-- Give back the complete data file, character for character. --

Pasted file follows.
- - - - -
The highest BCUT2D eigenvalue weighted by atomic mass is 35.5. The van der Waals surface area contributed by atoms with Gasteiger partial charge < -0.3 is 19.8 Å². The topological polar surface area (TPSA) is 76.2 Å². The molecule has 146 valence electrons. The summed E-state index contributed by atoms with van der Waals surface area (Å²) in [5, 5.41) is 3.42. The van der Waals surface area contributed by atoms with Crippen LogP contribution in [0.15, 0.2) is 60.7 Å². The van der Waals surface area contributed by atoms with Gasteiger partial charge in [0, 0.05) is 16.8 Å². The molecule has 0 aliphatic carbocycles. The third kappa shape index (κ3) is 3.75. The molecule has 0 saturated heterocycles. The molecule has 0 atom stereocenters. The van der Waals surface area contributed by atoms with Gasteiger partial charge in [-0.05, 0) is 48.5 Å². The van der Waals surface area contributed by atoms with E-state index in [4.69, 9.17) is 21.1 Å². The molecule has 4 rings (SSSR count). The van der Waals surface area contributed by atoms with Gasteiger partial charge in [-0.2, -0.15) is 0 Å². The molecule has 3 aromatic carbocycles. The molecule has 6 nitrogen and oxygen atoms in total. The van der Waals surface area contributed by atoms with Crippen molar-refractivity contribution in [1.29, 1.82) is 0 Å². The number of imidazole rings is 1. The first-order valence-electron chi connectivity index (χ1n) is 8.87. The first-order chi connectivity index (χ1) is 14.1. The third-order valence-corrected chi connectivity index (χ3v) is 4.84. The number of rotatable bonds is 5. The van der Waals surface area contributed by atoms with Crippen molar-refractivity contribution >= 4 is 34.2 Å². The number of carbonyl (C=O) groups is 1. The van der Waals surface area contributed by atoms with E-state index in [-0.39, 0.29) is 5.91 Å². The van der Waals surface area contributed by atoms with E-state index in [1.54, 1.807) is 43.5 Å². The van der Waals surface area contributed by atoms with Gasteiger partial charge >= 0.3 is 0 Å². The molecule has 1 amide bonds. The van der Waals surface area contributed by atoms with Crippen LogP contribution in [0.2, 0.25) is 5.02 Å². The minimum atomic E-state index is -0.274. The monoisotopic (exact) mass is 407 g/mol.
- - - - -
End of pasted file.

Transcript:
The highest BCUT2D eigenvalue weighted by atomic mass is 35.5. The van der Waals surface area contributed by atoms with Gasteiger partial charge < -0.3 is 19.8 Å². The topological polar surface area (TPSA) is 76.2 Å². The molecule has 146 valence electrons. The summed E-state index contributed by atoms with van der Waals surface area (Å²) in [5, 5.41) is 3.42. The van der Waals surface area contributed by atoms with Crippen LogP contribution in [0.15, 0.2) is 60.7 Å². The van der Waals surface area contributed by atoms with Gasteiger partial charge in [0, 0.05) is 16.8 Å². The molecule has 0 aliphatic carbocycles. The third kappa shape index (κ3) is 3.75. The molecule has 0 saturated heterocycles. The molecule has 0 atom stereocenters. The van der Waals surface area contributed by atoms with Gasteiger partial charge in [-0.05, 0) is 48.5 Å². The van der Waals surface area contributed by atoms with E-state index in [4.69, 9.17) is 21.1 Å². The molecule has 4 rings (SSSR count). The van der Waals surface area contributed by atoms with Gasteiger partial charge in [-0.2, -0.15) is 0 Å². The molecule has 3 aromatic carbocycles. The molecule has 6 nitrogen and oxygen atoms in total. The van der Waals surface area contributed by atoms with Crippen molar-refractivity contribution in [1.29, 1.82) is 0 Å². The number of imidazole rings is 1. The first-order valence-electron chi connectivity index (χ1n) is 8.87. The first-order chi connectivity index (χ1) is 14.1. The third-order valence-corrected chi connectivity index (χ3v) is 4.84. The number of rotatable bonds is 5. The van der Waals surface area contributed by atoms with Crippen molar-refractivity contribution >= 4 is 34.2 Å². The number of carbonyl (C=O) groups is 1. The van der Waals surface area contributed by atoms with E-state index in [-0.39, 0.29) is 5.91 Å². The van der Waals surface area contributed by atoms with E-state index in [1.54, 1.807) is 43.5 Å². The van der Waals surface area contributed by atoms with Gasteiger partial charge >= 0.3 is 0 Å². The molecule has 1 amide bonds. The van der Waals surface area contributed by atoms with Crippen LogP contribution in [0.2, 0.25) is 5.02 Å². The minimum atomic E-state index is -0.274. The monoisotopic (exact) mass is 407 g/mol.